APE stands for ‘abdomino-perineal excision’ – originally the standard surgical operation for rectal cancer in the twentieth century. This procedure establishes a permanent colostomy in patients.
During the second half of the century, the feasibility of removing rectal cancers without sacrifice of the anal sphincters steadily increased, so that the incidence of APE has now reduced from almost 100% of rectal cancers down to between around 10-50% (this varies according to the centre and the specific views of the surgeon to whom the patient is referred).
This variability within the United Kingdom has been the subject of a recent paper by the Pelican faculty member, Professor Phil Quirke, who has drawn attention to the fact that there is a degree of ‘postcode lottery’ about whether a given patient with a given tumour at a certain height will receive a sphincter-preserving operation or an APE.
This variability underpins Pelican’s advice that any patient who is reluctant to undergo a permanent colostomy should not feel embarrassed to request a second opinion from a surgeon who may be more inclined towards sphincter preservation.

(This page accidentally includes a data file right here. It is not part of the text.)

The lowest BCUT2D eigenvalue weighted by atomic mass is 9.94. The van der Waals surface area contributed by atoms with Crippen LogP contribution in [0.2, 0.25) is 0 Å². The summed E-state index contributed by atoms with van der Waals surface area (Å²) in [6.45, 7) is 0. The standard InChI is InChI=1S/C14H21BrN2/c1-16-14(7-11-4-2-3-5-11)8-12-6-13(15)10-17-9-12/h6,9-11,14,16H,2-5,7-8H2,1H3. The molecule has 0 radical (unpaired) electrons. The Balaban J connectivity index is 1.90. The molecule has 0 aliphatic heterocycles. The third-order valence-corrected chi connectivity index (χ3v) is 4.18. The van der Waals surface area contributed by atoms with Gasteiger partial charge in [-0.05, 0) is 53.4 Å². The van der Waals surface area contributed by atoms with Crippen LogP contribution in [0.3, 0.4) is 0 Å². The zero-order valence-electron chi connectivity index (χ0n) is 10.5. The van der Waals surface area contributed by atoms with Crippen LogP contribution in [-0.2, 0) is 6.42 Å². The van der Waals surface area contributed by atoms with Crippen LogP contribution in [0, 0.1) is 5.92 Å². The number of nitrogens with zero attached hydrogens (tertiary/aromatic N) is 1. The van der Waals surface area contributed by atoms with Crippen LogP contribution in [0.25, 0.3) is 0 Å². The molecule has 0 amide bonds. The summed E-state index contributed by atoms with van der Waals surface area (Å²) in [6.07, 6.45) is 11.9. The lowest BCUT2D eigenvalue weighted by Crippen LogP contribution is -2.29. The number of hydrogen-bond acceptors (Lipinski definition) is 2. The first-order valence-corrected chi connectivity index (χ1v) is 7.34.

Recent Pelican initiatives regarding low rectal cancer include:
In October 2010, Mr Brendan Moran became the National Clinical Lead for the Low Rectal Cancer Development Programme (LOREC). The objective of this programme is to help the colorectal multi-disciplinary team recognise the complexity of low rectal cancer and carefully consider the most appropriate treatment for each individual patient. For more information about the programme, visit the LOREC website.
One of Pelican’s principle research projects at the moment embraces this particular “hot topic”. This study is called the Low Rectal Cancer Study , and work is based at the Pelican Centre under the project leadership of Mr Brendan Moran and Professor Gina Brown.